Volume 73, Number 6

December 1998

Against Free-Form Formalism

David M. Golove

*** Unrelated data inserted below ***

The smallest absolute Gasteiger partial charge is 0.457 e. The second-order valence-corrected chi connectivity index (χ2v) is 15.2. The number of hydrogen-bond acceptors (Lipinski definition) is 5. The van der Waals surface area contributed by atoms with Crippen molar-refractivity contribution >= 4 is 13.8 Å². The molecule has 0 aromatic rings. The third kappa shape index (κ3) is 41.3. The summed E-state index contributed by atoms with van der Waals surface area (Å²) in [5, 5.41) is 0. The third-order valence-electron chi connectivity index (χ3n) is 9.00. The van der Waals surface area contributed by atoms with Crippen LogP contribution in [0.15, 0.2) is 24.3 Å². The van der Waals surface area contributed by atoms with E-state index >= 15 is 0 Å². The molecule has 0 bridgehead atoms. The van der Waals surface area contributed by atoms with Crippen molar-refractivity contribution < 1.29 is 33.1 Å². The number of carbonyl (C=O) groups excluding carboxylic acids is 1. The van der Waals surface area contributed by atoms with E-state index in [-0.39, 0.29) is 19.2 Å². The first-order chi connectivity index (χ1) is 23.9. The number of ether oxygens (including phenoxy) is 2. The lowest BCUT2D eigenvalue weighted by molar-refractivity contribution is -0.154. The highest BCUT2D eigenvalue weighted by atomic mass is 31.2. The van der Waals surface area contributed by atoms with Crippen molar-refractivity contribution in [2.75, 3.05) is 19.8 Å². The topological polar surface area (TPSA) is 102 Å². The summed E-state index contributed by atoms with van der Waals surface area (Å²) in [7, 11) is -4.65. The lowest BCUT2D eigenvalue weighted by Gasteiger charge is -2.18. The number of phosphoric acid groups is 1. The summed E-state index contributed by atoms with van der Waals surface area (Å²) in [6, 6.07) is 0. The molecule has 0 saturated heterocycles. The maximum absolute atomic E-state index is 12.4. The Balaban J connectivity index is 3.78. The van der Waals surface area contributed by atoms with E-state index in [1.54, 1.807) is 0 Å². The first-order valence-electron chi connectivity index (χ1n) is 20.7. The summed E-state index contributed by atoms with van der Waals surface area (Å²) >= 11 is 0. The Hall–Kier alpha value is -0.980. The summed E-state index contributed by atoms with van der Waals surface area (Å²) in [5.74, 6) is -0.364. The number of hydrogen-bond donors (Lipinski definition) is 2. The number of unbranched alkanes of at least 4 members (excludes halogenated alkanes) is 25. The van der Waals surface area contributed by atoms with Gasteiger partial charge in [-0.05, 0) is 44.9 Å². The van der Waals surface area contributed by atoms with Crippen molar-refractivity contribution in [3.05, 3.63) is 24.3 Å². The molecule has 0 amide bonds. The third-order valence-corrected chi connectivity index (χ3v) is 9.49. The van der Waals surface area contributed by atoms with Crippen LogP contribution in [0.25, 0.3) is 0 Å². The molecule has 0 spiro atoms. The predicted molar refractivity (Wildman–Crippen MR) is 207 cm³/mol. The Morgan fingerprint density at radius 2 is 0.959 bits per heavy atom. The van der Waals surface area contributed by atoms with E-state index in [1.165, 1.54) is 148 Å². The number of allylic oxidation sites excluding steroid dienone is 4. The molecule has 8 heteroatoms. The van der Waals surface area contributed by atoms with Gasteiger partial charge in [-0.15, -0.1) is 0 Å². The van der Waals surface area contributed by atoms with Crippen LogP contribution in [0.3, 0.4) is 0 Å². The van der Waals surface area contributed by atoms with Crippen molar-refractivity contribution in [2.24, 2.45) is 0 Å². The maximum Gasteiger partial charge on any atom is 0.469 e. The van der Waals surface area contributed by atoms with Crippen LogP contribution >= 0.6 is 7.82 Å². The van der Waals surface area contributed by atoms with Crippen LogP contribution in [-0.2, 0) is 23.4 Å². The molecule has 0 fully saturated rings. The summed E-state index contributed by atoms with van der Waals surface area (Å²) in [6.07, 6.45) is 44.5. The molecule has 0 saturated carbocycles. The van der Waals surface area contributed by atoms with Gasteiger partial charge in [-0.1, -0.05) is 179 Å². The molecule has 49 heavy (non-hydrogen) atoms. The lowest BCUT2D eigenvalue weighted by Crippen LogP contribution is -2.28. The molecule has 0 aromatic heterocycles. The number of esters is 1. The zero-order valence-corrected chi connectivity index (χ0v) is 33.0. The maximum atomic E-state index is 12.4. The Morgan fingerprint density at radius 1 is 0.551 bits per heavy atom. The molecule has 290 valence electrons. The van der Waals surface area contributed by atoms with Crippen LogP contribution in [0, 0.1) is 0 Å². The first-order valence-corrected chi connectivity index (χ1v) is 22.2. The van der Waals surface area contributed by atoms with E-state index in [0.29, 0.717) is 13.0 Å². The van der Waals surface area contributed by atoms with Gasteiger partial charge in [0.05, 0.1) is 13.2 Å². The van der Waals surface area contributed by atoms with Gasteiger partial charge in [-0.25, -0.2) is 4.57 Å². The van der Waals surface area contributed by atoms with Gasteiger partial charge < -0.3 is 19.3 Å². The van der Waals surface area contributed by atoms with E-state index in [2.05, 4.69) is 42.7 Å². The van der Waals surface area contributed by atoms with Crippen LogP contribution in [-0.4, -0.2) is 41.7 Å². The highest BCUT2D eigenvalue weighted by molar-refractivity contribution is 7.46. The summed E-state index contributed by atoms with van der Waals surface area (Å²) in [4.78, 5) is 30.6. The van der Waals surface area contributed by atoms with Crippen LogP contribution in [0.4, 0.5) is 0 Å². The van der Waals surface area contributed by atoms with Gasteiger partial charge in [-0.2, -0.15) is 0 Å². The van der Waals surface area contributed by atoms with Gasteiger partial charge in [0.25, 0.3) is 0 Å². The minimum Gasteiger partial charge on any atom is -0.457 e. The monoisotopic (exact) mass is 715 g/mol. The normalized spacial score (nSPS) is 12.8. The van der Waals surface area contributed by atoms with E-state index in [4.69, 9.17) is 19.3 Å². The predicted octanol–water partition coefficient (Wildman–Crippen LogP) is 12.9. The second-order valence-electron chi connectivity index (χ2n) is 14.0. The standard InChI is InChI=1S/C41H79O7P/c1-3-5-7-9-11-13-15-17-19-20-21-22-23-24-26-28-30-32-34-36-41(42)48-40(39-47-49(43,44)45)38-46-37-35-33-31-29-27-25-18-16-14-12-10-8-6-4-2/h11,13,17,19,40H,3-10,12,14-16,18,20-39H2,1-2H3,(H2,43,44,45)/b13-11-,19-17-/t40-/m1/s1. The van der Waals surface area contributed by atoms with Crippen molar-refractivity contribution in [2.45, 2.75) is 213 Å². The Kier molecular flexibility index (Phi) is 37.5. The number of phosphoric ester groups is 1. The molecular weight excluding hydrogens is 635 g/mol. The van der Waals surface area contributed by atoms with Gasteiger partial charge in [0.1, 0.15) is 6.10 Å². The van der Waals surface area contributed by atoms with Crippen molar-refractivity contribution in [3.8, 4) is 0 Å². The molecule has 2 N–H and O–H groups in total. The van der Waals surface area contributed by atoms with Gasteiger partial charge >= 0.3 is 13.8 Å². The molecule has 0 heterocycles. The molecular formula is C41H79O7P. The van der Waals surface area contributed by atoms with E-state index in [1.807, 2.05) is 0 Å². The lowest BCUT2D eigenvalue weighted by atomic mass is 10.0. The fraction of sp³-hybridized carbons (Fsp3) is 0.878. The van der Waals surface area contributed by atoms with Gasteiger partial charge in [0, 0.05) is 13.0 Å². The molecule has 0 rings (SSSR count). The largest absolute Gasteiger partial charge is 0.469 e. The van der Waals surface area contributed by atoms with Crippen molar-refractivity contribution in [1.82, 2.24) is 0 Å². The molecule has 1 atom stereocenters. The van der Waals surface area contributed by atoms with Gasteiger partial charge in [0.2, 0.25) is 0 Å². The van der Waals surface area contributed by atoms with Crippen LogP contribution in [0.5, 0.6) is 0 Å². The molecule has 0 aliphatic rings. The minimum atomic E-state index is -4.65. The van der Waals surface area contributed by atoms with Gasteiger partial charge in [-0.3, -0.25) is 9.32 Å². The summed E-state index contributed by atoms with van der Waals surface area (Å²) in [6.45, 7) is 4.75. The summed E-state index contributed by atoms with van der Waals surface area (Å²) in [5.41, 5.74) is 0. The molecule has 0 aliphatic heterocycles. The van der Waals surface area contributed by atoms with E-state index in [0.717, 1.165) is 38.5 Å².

In this Article, Professor Golove responds to Professor Tribe on the latter’s own terms by offering a serious textual and structural analysis of the Treaty Clause that supports its nonexclusivity. Professor Golove shows that the constitutional text is in fact indeterminate and that, contrary to Professor Tribe’s claims, textualism cannot render a singularly persuasive construction of the Treaty Clause. By analyzing each of Professor Tribe’s arguments, Professor Golove shows that equally strong formal arguments can be constructed in favor of the nonexclusive reading. Professor Golove thus seeks to demonstrate by illustration that textualism is just as open to manipulation as the interpretive methodologies that Professor Tribe decries and, given the pervasive ambiguities in the text, is generally incapable of yielding unique, objective resolutions to constitutional disputes, even those over concrete provisions of the text. Only by systematically ignoring these equally plausible formalist counterarguments was Professor Tribe able to reach his favored reading of the Treaty Clause. In the final analysis, Professor Tribe’s article reflects free-formism in its most paradoxical form: free-form formalism.